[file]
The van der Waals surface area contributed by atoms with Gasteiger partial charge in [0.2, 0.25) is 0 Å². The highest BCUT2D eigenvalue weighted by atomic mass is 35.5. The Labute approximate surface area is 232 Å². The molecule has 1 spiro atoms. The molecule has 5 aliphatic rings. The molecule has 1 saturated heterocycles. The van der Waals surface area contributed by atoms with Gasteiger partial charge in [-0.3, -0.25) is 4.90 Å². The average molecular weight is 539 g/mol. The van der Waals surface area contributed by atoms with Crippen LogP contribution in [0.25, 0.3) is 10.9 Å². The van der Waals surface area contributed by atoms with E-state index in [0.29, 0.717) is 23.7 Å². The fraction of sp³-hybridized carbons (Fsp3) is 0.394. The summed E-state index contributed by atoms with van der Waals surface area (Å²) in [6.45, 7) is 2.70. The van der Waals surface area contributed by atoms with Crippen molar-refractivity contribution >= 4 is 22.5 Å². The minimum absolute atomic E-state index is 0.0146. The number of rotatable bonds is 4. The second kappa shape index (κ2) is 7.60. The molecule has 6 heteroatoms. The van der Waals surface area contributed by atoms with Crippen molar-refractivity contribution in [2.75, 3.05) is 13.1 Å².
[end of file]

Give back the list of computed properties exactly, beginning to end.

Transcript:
The van der Waals surface area contributed by atoms with Gasteiger partial charge in [0.2, 0.25) is 0 Å². The highest BCUT2D eigenvalue weighted by atomic mass is 35.5. The Labute approximate surface area is 232 Å². The molecule has 1 spiro atoms. The molecule has 5 aliphatic rings. The molecule has 1 saturated heterocycles. The van der Waals surface area contributed by atoms with Gasteiger partial charge in [-0.3, -0.25) is 4.90 Å². The average molecular weight is 539 g/mol. The van der Waals surface area contributed by atoms with Crippen LogP contribution in [0.25, 0.3) is 10.9 Å². The van der Waals surface area contributed by atoms with E-state index in [0.29, 0.717) is 23.7 Å². The fraction of sp³-hybridized carbons (Fsp3) is 0.394. The summed E-state index contributed by atoms with van der Waals surface area (Å²) in [6.45, 7) is 2.70. The van der Waals surface area contributed by atoms with Crippen molar-refractivity contribution >= 4 is 22.5 Å². The minimum absolute atomic E-state index is 0.0146. The number of rotatable bonds is 4. The second kappa shape index (κ2) is 7.60. The molecule has 6 heteroatoms. The van der Waals surface area contributed by atoms with Crippen molar-refractivity contribution in [2.75, 3.05) is 13.1 Å².